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New Car/Review


GMC Yukon XL 2500 4WD SLE (2002)

SEE ALSO: GMC Buyer's Guide

By Matt/Bob Hagin


     Manufacturer's Suggested Retail Price              $ 40,271
     Price As Tested                                    $ 41,036
     Engine Type               OHV 16-valve 6.0 Liter V8 w/SMFI*
     Engine Size                                 364 cid/5967 cc
     Horsepower                                   320 @ 5000 RPM
     Torque (lb-ft)                               365 @ 4000 RPM
     Wheelbase/Width/Length                  130.0"/78.8"/219.3"
     Transmission                           Four-speed automatic
     Curb Weight                                     5879 pounds
     Fuel Capacity                                  32.5 gallons
     Tires  (F/R)                            P245/70R16 Off Road
     Brakes (F/R)                          Disc (ABS)/disc (ABS)
     Drive Train                   Front-engine/four-wheel-drive
     Vehicle Type                      Eight-passenger/five-door
     Domestic Content                                        N/A
     Coefficient of Drag (Cd.)                               N/A


     EPA Economy, miles per gallon
        city/highway/average                            14/18/16
     0-60 MPH                                       10.0 seconds
     Maximum payload capacity                        1480 pounds
     Maximum towing capacity                         8200 pounds
                 * Sequential multi-port fuel injection

(Bob Hagin notes that GMC Truck has been around for a very long time. Matt Hagin says the new GMC Yukon XL has only been around for over a year, but it's a very hot seller.)

BOB - GMC Truck isn't the oldest ongoing brand in the General Motors stable but it's pretty close. It was formed in 1911 to bring together a couple of small truck companies that William Durant had acquired for his fledgling General Motors Company, the predecessor of today's General Motors Corporation. And as far as I know, it never produced anything but truck-type vehicles. And by the way, GMC Truck is its "official" name.

MATT - Although sport/utility vehicle owners don't like to 'fess up to it, an SUV is legally a truck. The Yukon line is built on the same chassis as the various GMC pickups but the engineers have "civilized" it to the point where it rides like a big passenger car, handles like a big passenger car and performs like a big passenger car. Unfortunately our test rig also uses fuel like a big passenger car, too. It gets 18 MPG on the highway and 14 around town. For those midwestern buyers who want to support their local corn-growers, the Yukon can be had with a flex-fuel system that allows the engine to digest either conventional 100-percent gasoline or up to 85-percent ethyl alcohol. And the flex-fuel system doesn't cost anything extra .Now that gas prices are jumping up, the owner of a new Yukon has to be ready to see some pretty big numbers roll up on the gas pump. A fill-up could get pretty astronomical since the Yukon XL has a fuel tank that holds almost 33 gallons. Fortunately, they only require 87-octane fuel.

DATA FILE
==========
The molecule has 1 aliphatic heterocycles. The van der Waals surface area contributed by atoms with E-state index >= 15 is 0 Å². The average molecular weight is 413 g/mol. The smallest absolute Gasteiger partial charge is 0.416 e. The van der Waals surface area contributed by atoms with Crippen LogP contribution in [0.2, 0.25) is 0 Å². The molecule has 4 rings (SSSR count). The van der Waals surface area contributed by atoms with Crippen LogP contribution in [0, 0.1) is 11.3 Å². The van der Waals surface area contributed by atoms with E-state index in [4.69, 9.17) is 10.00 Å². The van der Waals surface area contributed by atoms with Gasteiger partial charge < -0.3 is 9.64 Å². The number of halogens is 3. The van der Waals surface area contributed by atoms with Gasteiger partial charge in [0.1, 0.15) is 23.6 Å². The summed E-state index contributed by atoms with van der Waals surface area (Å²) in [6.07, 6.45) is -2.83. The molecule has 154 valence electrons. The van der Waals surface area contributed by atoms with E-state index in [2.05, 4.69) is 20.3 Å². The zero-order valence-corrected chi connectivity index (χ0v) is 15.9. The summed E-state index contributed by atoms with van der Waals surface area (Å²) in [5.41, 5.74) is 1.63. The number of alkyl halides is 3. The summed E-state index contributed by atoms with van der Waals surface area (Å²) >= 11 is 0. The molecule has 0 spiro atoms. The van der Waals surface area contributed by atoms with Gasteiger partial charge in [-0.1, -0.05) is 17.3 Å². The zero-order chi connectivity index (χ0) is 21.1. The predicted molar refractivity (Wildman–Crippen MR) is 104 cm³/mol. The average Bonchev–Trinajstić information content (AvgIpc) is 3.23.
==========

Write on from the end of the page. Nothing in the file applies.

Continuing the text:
BOB - It could be worse, Matt. The Yukon we tried out has the LQ4 6.0-liter V8 engine but the next one up the line is the L18, which displaces a whopping 8.1-liters and develops 340 horses and 455 pound/feet or torque. There's a couple of smaller V8s that are used in the various Yukons in the event that a buyer doesn't need the biggest and the best in horsepower. One is a 4.8-liter unit and the other is a 5.3. Both are V8s, and while they don't put out thunderpower like the L18, they nonetheless develop 275 and 285 horses respectively.

MATT - The GMC pickup sibling that shares a lot of hardware and engineering with the Yukon has a stickshift available as well as a low-low range transfer case but these aren't even options in the Yukon XL. Although our Yukon XL is OK in off-road situations, its forte is on the highway and city streets. Four-wheel-drive Yukons like ours have a system that automatically puts power to the front wheels when it detects slippage in back, then shifts it back to the rear when necessary.

BOB - I was a little surprised at how "tight" it is inside. It isn't actually cramped unless you try to get three adults in the third-row seats. Then it's cramped and even crawling into the third-row is a hassle. But with the back seats out, there's room to haul several four-by-eight sheets of gypsum wallboard. The chassis is pretty well standard GMC truck stuff. The solid-axle rear end is carried on leaf springs in the case of the 2500-series models, while the independent front suspension uses torsion bars. I've found that several other brands of big SUVs have drum brakes in back but our Yukon had disc brakes on all four corners. It also had a limited slip differential in back to help steady things when it's driven on icy roads. It has skid plates under the transmission and the engine but they're $95 per set and I don't think many Yukon XL buyers are going to be charging through the rock piles that would make them a necessity.

MATT - The consensus among auto market analysts is that the demand for really big SUVs like the Yukons is cooling off and the small sedan-based "cute-utes" are taking over.

BOB - I don't think that's going to happen for a long time. A soccer mom would have to strap half the team onto the roof rack of one of those little Chevy Trackers to get them all to the games.